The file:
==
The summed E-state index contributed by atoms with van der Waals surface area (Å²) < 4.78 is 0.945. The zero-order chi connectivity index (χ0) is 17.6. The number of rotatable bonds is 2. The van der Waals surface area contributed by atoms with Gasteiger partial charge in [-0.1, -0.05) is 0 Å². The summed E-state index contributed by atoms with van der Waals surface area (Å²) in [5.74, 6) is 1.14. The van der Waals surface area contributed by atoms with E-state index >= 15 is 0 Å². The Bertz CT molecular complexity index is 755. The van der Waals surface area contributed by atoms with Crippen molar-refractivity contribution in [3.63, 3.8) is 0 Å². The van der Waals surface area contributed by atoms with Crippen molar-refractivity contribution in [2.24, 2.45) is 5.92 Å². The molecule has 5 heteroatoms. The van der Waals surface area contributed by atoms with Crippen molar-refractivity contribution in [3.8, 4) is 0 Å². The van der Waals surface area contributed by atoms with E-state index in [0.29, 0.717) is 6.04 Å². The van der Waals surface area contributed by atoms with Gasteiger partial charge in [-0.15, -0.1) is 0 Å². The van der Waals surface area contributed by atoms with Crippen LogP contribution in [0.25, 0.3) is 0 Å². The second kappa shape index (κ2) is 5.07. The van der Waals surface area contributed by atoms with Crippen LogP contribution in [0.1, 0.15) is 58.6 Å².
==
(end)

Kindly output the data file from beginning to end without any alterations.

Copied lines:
The summed E-state index contributed by atoms with van der Waals surface area (Å²) < 4.78 is 0.945. The zero-order chi connectivity index (χ0) is 17.6. The number of rotatable bonds is 2. The van der Waals surface area contributed by atoms with Gasteiger partial charge in [-0.1, -0.05) is 0 Å². The summed E-state index contributed by atoms with van der Waals surface area (Å²) in [5.74, 6) is 1.14. The van der Waals surface area contributed by atoms with E-state index >= 15 is 0 Å². The Bertz CT molecular complexity index is 755. The van der Waals surface area contributed by atoms with Crippen molar-refractivity contribution in [3.63, 3.8) is 0 Å². The van der Waals surface area contributed by atoms with Crippen molar-refractivity contribution in [2.24, 2.45) is 5.92 Å². The molecule has 5 heteroatoms. The van der Waals surface area contributed by atoms with Crippen molar-refractivity contribution in [3.8, 4) is 0 Å². The van der Waals surface area contributed by atoms with E-state index in [0.29, 0.717) is 6.04 Å². The van der Waals surface area contributed by atoms with Gasteiger partial charge in [-0.15, -0.1) is 0 Å². The van der Waals surface area contributed by atoms with Crippen LogP contribution in [0.25, 0.3) is 0 Å². The second kappa shape index (κ2) is 5.07. The van der Waals surface area contributed by atoms with Crippen LogP contribution in [0.1, 0.15) is 58.6 Å².